The Envy Corps Talks Iowa Super Groups, “Screen Test”
The Envy Corps headlines Friday at the 400 Bar with It’s true and Textonka (8 p.m. doors, $8, 18+).
I prepare the traditional set of questions for my interview with Luke Pettipoole of Des Moines’ The Envy Corps: influences, stories from the road, personal demons, etc.
But when I catch a video on the band’s Facebook page in which lead-singer/songwriter Pettipoole and his bandmates taste-test corndogs and funnel cakes at the Iowa State Fair using a rating system of “buttered Shawn Johnsons,” (i.e. Olympic gymnast from West Des Moines), I opt for the off-grid questions.
“So, who’s in your Iowa super group?”
There’s a pause on his end of the line, he debates the parameters (does The Killers’ guitarist and Pella-native David Keuning count?), an obligatory mention of his “own band” is made, and then he goes for the deep ball: “I’d love to have Joey Jordison…”
Background: Jordison is co-founder/drummer for Des Moines-based Slipknot and the guy who drums while wearing a hockey mask the color of turkey grizzle. My instinct is to localize Slipknot and their macabre scene mostly to junior high locker rooms circa 1999. But, Pettipoole makes it sound like the death metal renaissance had at least a good year or two of sustained fury and hell across the shelterbelts of Iowa.
“I was really into Norweigan Black Metal back then—mostly to annoy my parents.”
Pettipoole’s musical taste has evolved. A couple winters ago in Omaha he was burrowing through thrift stores when he found an old Hammond organ for $25. He plugged in the organ at practice and started messing with the accordion-like pushbutton chords. The rest of the band picked up and the Ouija-board like result was “Screen Test,” the electro-buzz-rock anthem that the Current rightfully kept playing last fall.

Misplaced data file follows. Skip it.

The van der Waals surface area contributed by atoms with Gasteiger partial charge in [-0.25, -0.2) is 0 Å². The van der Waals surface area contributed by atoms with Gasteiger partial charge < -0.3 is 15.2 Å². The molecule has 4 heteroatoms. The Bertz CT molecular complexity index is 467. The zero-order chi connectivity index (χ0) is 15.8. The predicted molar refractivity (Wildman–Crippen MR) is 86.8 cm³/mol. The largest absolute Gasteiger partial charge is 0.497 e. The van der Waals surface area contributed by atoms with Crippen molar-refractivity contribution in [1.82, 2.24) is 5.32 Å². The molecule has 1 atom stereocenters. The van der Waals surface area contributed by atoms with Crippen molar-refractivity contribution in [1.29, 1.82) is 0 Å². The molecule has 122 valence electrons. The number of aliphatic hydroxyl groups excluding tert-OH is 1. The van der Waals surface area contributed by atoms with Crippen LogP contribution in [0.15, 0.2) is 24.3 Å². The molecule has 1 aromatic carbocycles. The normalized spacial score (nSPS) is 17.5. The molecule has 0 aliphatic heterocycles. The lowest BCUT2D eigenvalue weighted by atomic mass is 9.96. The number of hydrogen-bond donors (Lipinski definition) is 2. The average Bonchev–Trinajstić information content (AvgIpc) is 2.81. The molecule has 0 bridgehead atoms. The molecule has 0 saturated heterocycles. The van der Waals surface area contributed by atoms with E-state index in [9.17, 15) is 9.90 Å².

“Screen Test” by The Envy Corps
The single fronted 2009’s EP, The Kid Gloves, the band’s first release since Dwell (UK-based Vertigo), which had them relocating for a year to a blue-collar borough of London.
“Streatham was like the New Jersey of England,” Pettipoole says.
Now back in Des Moines piling up demos, the band plans to record at Saddle Creek’s ARC Studios for a fall release. With Minneapolis, St. Louis, Omaha, and Chicago all a weekend drive from home, shows such as this Friday night’s at the 400 Bar will count (at least for the immediate future) for touring.
“Everyone has jobs,” he confides, which is all one needs to say in 2010. Still, the unemployment level is flirting with shedding a tenth or two, and the Envy Corps keep writing tunes that should, theoretically, allow them to claim “entertainer” status on their taxes.
Pettipoole says the scene’s love for all-things metal allowed him and his buds in Ames a freedom to write music in contrast to what everyone else listened to. This approach has contributed to two positives for the Envy Corps:
1) Pettipoole, in a voice that sounds like a Rufus Wainwright without any of the operatic scarf-throwing, is lyrically uninhibited, singing about Sylvia Plath or mythical nymphs inhabiting European water systems without any academic self-consciousness.
2) Musically the band has adopted a “do whatever we want” approach that keeps them relevant and mobile. Across their catalog, they seem (at points) determined, expressive Thom Yorke modheads, and in other points (as on “Screen Test” and “Wires and Wool”) they seem entirely comfortable being insane pirates hi-jacking whatever dance bus The New Radicals left broken down on the side of the pop music highway.
I have other questions about Meredith Wilson and Stone Sour I want to ask. But instead Pettipoole chats about a new housing development in Des Moines’ East Village. Observation to street details is common to good songwriting—an ability to take what you find on a street corner, or a thrift store, and put into a record.
“Maybe that’s why a super group to me is weird…I just love playing with the guys in my band.”
Friday’s show at the 400 Bar with The Envy Corps, super group or not, should be worth least four out of five buttered Shawn Johnsons.